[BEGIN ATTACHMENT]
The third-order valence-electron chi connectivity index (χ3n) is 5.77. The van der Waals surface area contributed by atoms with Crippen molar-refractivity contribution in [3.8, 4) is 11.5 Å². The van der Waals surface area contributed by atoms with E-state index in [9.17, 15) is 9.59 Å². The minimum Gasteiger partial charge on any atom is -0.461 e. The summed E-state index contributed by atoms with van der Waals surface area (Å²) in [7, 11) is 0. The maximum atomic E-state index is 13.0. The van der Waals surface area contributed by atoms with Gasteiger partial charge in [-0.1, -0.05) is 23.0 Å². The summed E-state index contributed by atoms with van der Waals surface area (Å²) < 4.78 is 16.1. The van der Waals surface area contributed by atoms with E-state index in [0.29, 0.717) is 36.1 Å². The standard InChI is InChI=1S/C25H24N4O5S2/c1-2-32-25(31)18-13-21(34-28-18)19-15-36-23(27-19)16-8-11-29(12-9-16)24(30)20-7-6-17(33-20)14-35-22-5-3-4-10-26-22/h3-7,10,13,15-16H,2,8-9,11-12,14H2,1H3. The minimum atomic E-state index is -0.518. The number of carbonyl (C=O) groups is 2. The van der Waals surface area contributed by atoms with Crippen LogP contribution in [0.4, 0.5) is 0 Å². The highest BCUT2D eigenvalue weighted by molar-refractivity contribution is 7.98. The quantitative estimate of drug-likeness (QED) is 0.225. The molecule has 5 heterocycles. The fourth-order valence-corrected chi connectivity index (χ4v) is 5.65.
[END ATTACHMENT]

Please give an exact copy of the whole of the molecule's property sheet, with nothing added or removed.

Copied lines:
The third-order valence-electron chi connectivity index (χ3n) is 5.77. The van der Waals surface area contributed by atoms with Crippen molar-refractivity contribution in [3.8, 4) is 11.5 Å². The van der Waals surface area contributed by atoms with E-state index in [9.17, 15) is 9.59 Å². The minimum Gasteiger partial charge on any atom is -0.461 e. The summed E-state index contributed by atoms with van der Waals surface area (Å²) in [7, 11) is 0. The maximum atomic E-state index is 13.0. The van der Waals surface area contributed by atoms with Gasteiger partial charge in [-0.1, -0.05) is 23.0 Å². The summed E-state index contributed by atoms with van der Waals surface area (Å²) < 4.78 is 16.1. The van der Waals surface area contributed by atoms with E-state index in [0.29, 0.717) is 36.1 Å². The standard InChI is InChI=1S/C25H24N4O5S2/c1-2-32-25(31)18-13-21(34-28-18)19-15-36-23(27-19)16-8-11-29(12-9-16)24(30)20-7-6-17(33-20)14-35-22-5-3-4-10-26-22/h3-7,10,13,15-16H,2,8-9,11-12,14H2,1H3. The minimum atomic E-state index is -0.518. The number of carbonyl (C=O) groups is 2. The van der Waals surface area contributed by atoms with Crippen LogP contribution in [0.4, 0.5) is 0 Å². The highest BCUT2D eigenvalue weighted by molar-refractivity contribution is 7.98. The quantitative estimate of drug-likeness (QED) is 0.225. The molecule has 5 heterocycles. The fourth-order valence-corrected chi connectivity index (χ4v) is 5.65.